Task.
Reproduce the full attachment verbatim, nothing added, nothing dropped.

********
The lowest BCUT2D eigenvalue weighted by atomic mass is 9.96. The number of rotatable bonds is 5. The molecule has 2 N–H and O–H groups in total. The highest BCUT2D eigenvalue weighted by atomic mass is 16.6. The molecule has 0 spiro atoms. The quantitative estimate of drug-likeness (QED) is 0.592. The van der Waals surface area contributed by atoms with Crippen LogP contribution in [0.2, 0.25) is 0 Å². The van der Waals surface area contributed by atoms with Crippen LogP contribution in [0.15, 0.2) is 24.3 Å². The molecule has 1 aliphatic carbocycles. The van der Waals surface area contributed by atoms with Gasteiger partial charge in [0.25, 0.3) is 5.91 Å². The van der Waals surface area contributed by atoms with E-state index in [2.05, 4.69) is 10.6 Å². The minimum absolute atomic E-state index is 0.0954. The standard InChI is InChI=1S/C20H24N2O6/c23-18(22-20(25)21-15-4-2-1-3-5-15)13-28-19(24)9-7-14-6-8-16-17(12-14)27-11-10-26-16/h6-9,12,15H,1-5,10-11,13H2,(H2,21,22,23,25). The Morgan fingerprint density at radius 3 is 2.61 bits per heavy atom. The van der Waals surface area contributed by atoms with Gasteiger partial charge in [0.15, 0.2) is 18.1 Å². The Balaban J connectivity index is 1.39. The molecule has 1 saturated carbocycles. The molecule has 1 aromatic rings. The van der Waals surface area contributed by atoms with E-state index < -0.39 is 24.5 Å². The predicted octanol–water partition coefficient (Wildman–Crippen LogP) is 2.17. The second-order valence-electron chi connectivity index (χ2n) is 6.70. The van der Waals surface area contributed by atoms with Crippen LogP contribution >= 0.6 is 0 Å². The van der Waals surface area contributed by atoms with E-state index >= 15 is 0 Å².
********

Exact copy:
The lowest BCUT2D eigenvalue weighted by atomic mass is 9.96. The number of rotatable bonds is 5. The molecule has 2 N–H and O–H groups in total. The highest BCUT2D eigenvalue weighted by atomic mass is 16.6. The molecule has 0 spiro atoms. The quantitative estimate of drug-likeness (QED) is 0.592. The van der Waals surface area contributed by atoms with Crippen LogP contribution in [0.2, 0.25) is 0 Å². The van der Waals surface area contributed by atoms with Crippen LogP contribution in [0.15, 0.2) is 24.3 Å². The molecule has 1 aliphatic carbocycles. The van der Waals surface area contributed by atoms with Gasteiger partial charge in [0.25, 0.3) is 5.91 Å². The van der Waals surface area contributed by atoms with E-state index in [2.05, 4.69) is 10.6 Å². The minimum absolute atomic E-state index is 0.0954. The standard InChI is InChI=1S/C20H24N2O6/c23-18(22-20(25)21-15-4-2-1-3-5-15)13-28-19(24)9-7-14-6-8-16-17(12-14)27-11-10-26-16/h6-9,12,15H,1-5,10-11,13H2,(H2,21,22,23,25). The Morgan fingerprint density at radius 3 is 2.61 bits per heavy atom. The van der Waals surface area contributed by atoms with Gasteiger partial charge in [0.15, 0.2) is 18.1 Å². The Balaban J connectivity index is 1.39. The molecule has 1 saturated carbocycles. The molecule has 1 aromatic rings. The van der Waals surface area contributed by atoms with E-state index < -0.39 is 24.5 Å². The predicted octanol–water partition coefficient (Wildman–Crippen LogP) is 2.17. The second-order valence-electron chi connectivity index (χ2n) is 6.70. The van der Waals surface area contributed by atoms with Crippen LogP contribution >= 0.6 is 0 Å². The van der Waals surface area contributed by atoms with E-state index >= 15 is 0 Å².